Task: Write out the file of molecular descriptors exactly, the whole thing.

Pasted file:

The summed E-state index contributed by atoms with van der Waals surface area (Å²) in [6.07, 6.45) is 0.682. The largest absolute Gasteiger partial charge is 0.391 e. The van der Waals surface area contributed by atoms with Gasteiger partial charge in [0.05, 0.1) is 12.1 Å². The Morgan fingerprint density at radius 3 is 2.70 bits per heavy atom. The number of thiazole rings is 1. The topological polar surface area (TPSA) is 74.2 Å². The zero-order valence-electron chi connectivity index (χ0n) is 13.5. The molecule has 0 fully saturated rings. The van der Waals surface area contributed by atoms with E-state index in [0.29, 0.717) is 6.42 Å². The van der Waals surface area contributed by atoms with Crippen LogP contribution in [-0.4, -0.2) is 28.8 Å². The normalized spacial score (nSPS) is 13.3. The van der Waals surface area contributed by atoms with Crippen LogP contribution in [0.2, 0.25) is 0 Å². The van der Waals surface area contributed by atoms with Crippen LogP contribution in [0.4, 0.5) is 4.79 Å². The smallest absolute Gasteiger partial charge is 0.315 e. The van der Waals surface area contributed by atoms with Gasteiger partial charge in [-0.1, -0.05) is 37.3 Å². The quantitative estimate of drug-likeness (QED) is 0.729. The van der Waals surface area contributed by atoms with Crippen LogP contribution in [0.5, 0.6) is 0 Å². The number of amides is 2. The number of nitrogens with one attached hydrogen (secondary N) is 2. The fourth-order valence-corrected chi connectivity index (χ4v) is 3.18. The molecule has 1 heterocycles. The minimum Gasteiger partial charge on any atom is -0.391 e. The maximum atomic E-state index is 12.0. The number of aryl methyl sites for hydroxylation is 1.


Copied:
The summed E-state index contributed by atoms with van der Waals surface area (Å²) in [6.07, 6.45) is 0.682. The largest absolute Gasteiger partial charge is 0.391 e. The van der Waals surface area contributed by atoms with Gasteiger partial charge in [0.05, 0.1) is 12.1 Å². The Morgan fingerprint density at radius 3 is 2.70 bits per heavy atom. The number of thiazole rings is 1. The topological polar surface area (TPSA) is 74.2 Å². The zero-order valence-electron chi connectivity index (χ0n) is 13.5. The molecule has 0 fully saturated rings. The van der Waals surface area contributed by atoms with E-state index in [0.29, 0.717) is 6.42 Å². The van der Waals surface area contributed by atoms with Crippen LogP contribution in [-0.4, -0.2) is 28.8 Å². The normalized spacial score (nSPS) is 13.3. The van der Waals surface area contributed by atoms with Crippen LogP contribution in [0.2, 0.25) is 0 Å². The van der Waals surface area contributed by atoms with Crippen LogP contribution in [0.4, 0.5) is 4.79 Å². The smallest absolute Gasteiger partial charge is 0.315 e. The van der Waals surface area contributed by atoms with Gasteiger partial charge in [-0.1, -0.05) is 37.3 Å². The quantitative estimate of drug-likeness (QED) is 0.729. The van der Waals surface area contributed by atoms with Crippen LogP contribution in [0.5, 0.6) is 0 Å². The number of amides is 2. The number of nitrogens with one attached hydrogen (secondary N) is 2. The fourth-order valence-corrected chi connectivity index (χ4v) is 3.18. The molecule has 1 heterocycles. The minimum Gasteiger partial charge on any atom is -0.391 e. The maximum atomic E-state index is 12.0. The number of aryl methyl sites for hydroxylation is 1.